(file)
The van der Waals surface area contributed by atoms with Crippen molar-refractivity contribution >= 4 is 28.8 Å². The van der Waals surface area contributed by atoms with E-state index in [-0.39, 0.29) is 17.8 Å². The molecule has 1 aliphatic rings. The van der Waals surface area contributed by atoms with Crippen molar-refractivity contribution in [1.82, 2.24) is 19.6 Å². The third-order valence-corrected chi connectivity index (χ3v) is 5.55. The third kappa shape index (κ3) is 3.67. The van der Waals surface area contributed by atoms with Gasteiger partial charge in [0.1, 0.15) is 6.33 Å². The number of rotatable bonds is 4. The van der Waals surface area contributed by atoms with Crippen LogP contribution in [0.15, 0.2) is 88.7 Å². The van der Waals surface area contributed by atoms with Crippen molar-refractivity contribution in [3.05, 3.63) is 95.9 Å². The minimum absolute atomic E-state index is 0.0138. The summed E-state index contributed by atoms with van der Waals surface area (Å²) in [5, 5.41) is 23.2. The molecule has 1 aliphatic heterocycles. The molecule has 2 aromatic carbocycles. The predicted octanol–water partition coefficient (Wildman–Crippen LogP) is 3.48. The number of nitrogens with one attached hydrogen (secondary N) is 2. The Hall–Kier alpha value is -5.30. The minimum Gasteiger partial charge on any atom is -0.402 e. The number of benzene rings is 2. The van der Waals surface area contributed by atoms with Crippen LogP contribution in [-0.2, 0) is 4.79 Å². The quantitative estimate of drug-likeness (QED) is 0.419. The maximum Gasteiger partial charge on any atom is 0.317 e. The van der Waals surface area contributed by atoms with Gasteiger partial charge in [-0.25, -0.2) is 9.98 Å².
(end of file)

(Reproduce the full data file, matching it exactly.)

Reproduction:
The van der Waals surface area contributed by atoms with Crippen molar-refractivity contribution >= 4 is 28.8 Å². The van der Waals surface area contributed by atoms with E-state index in [-0.39, 0.29) is 17.8 Å². The molecule has 1 aliphatic rings. The van der Waals surface area contributed by atoms with Crippen molar-refractivity contribution in [1.82, 2.24) is 19.6 Å². The third-order valence-corrected chi connectivity index (χ3v) is 5.55. The third kappa shape index (κ3) is 3.67. The van der Waals surface area contributed by atoms with Gasteiger partial charge in [0.1, 0.15) is 6.33 Å². The number of rotatable bonds is 4. The van der Waals surface area contributed by atoms with Crippen LogP contribution in [0.15, 0.2) is 88.7 Å². The van der Waals surface area contributed by atoms with Crippen molar-refractivity contribution in [3.05, 3.63) is 95.9 Å². The minimum absolute atomic E-state index is 0.0138. The summed E-state index contributed by atoms with van der Waals surface area (Å²) in [5, 5.41) is 23.2. The molecule has 1 aliphatic heterocycles. The molecule has 2 aromatic carbocycles. The predicted octanol–water partition coefficient (Wildman–Crippen LogP) is 3.48. The number of nitrogens with one attached hydrogen (secondary N) is 2. The Hall–Kier alpha value is -5.30. The minimum Gasteiger partial charge on any atom is -0.402 e. The number of benzene rings is 2. The van der Waals surface area contributed by atoms with Crippen LogP contribution in [-0.2, 0) is 4.79 Å². The quantitative estimate of drug-likeness (QED) is 0.419. The maximum Gasteiger partial charge on any atom is 0.317 e. The van der Waals surface area contributed by atoms with Gasteiger partial charge in [-0.25, -0.2) is 9.98 Å².